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Edwin Thomas, the MIT professor developing the cuttlefish screen, has been working with science teachers to produce a version cheap enough, safe enough and simple enough for middle and high school students to build in chemistry class and then presumably have knife fights over who gets to take the thing home when it's finished. So when your jackass neighbor wants to show off his " plasma, you can curb the invite with your wall-mounted, flayed and electrocuted cephalopod.


Continue Reading Below 4 Elephants Have Pharmaceuticals Pharmaceutical companies are the goliaths of the medical industry, often fueling huge breakthroughs in biochemical studies and synthesis in their never-ending quest to find a pill that will make them shitloads of money. But when imagination in the lab fails, they take to beating the bush, looking at exotic jungle plant life for new medicines.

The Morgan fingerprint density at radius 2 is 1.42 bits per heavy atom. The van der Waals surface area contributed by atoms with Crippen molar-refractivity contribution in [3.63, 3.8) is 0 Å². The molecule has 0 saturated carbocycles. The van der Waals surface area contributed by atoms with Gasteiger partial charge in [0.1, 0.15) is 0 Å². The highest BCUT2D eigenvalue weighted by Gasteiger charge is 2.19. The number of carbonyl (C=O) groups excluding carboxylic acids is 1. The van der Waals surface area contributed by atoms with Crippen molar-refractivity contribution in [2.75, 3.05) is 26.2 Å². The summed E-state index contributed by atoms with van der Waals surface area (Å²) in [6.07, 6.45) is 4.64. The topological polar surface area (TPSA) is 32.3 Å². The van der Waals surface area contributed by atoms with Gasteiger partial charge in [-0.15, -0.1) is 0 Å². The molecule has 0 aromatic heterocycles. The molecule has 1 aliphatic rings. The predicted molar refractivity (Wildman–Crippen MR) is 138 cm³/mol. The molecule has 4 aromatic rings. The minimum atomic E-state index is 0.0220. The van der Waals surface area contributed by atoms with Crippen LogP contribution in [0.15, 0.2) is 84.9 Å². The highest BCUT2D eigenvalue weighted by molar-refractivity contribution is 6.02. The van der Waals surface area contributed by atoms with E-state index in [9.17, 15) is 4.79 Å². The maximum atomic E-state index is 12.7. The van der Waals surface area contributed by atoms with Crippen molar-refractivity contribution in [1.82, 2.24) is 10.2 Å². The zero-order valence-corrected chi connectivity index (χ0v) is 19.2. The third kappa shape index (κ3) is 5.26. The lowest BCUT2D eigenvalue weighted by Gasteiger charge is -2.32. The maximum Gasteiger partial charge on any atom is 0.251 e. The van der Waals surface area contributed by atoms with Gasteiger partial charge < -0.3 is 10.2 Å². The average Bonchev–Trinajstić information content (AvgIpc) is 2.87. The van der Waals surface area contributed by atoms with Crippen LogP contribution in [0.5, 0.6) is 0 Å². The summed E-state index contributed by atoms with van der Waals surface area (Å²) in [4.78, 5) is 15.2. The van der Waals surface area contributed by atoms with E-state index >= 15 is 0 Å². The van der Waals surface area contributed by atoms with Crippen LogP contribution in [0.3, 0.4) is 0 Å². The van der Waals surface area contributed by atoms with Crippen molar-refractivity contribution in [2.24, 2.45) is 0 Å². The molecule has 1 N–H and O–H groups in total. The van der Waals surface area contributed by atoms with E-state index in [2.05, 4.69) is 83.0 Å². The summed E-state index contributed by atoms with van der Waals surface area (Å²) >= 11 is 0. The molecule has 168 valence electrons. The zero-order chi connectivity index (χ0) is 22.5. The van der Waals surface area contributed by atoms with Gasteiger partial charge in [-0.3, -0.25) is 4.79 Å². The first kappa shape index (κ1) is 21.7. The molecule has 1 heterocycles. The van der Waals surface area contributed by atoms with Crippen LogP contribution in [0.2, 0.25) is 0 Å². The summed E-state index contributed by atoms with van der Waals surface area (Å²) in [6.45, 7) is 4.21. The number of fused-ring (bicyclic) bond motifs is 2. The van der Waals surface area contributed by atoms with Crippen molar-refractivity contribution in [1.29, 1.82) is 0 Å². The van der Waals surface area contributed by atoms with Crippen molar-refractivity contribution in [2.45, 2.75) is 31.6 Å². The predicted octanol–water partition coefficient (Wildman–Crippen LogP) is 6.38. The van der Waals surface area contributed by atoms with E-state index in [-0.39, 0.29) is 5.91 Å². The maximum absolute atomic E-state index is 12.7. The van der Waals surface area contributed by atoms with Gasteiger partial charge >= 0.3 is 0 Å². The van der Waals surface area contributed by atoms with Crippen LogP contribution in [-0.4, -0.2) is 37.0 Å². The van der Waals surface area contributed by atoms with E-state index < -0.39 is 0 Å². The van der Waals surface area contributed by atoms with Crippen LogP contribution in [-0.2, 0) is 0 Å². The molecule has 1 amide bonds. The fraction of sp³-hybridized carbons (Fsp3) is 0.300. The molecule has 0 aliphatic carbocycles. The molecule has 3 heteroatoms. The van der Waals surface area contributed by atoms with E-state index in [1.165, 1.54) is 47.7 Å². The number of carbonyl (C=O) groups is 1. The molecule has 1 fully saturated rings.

It's called zoopharmacognosy --which means "an animal's knowledge of medicine"--and back when mankind was trying to cure infections with mercury and a trip to the local wizard, elephants were using a well-stocked medicine cabinet.

For instance, they commonly engage in geophagy eating dirt in order to neutralize toxins they may have ingested from plants, and have been known to use the Boraginaceace tree to induce labor, because if you're about to push the world's largest land creature out of your vagina tusks includedyou probably want the sonofabitch out as quickly as possible.

Continue Reading Below Advertisement It was also discovered that a species of South African elephant had managed to rebound from near-extinction by consuming ganodermaa mushroom used in traditional Chinese medicine as an anti-cancer and anti-viral agent. Also they stick their trunks in each other's assholes. The Greek doctor Hippocrates is known as the father of medicine because he started the first rational approach, rather than the ritualized healing and shamanism that previously prevailed.